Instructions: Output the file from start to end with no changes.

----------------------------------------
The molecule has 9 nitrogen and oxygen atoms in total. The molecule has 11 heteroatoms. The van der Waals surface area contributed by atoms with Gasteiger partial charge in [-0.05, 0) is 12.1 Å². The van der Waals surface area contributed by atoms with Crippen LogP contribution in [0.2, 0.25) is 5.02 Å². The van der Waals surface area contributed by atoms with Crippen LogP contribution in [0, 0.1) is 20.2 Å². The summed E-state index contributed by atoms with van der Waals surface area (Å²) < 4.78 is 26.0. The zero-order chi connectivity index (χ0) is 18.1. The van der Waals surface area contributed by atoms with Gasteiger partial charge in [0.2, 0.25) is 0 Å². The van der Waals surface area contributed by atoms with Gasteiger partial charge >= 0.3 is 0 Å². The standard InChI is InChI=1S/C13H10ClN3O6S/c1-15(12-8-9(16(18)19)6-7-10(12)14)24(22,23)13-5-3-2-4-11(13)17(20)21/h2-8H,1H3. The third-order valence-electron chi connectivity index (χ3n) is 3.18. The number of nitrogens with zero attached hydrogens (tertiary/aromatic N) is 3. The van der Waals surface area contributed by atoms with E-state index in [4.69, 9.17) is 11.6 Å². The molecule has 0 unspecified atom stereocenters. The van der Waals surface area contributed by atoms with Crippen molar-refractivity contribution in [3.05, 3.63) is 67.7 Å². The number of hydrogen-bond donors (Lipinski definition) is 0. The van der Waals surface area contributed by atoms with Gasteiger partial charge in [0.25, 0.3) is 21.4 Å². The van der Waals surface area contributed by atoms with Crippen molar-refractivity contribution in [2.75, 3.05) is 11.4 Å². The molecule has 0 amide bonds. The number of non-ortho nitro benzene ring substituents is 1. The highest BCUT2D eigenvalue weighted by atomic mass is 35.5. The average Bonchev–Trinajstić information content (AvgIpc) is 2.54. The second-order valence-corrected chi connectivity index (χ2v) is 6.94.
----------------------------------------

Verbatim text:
The molecule has 9 nitrogen and oxygen atoms in total. The molecule has 11 heteroatoms. The van der Waals surface area contributed by atoms with Gasteiger partial charge in [-0.05, 0) is 12.1 Å². The van der Waals surface area contributed by atoms with Crippen LogP contribution in [0.2, 0.25) is 5.02 Å². The van der Waals surface area contributed by atoms with Crippen LogP contribution in [0, 0.1) is 20.2 Å². The summed E-state index contributed by atoms with van der Waals surface area (Å²) < 4.78 is 26.0. The zero-order chi connectivity index (χ0) is 18.1. The van der Waals surface area contributed by atoms with Gasteiger partial charge in [0.2, 0.25) is 0 Å². The van der Waals surface area contributed by atoms with Gasteiger partial charge >= 0.3 is 0 Å². The standard InChI is InChI=1S/C13H10ClN3O6S/c1-15(12-8-9(16(18)19)6-7-10(12)14)24(22,23)13-5-3-2-4-11(13)17(20)21/h2-8H,1H3. The third-order valence-electron chi connectivity index (χ3n) is 3.18. The number of nitrogens with zero attached hydrogens (tertiary/aromatic N) is 3. The van der Waals surface area contributed by atoms with E-state index in [4.69, 9.17) is 11.6 Å². The molecule has 0 unspecified atom stereocenters. The van der Waals surface area contributed by atoms with Crippen molar-refractivity contribution in [3.05, 3.63) is 67.7 Å². The number of hydrogen-bond donors (Lipinski definition) is 0. The van der Waals surface area contributed by atoms with Gasteiger partial charge in [0.25, 0.3) is 21.4 Å². The van der Waals surface area contributed by atoms with Crippen molar-refractivity contribution in [2.75, 3.05) is 11.4 Å². The molecule has 0 amide bonds. The number of non-ortho nitro benzene ring substituents is 1. The highest BCUT2D eigenvalue weighted by atomic mass is 35.5. The average Bonchev–Trinajstić information content (AvgIpc) is 2.54. The second-order valence-corrected chi connectivity index (χ2v) is 6.94.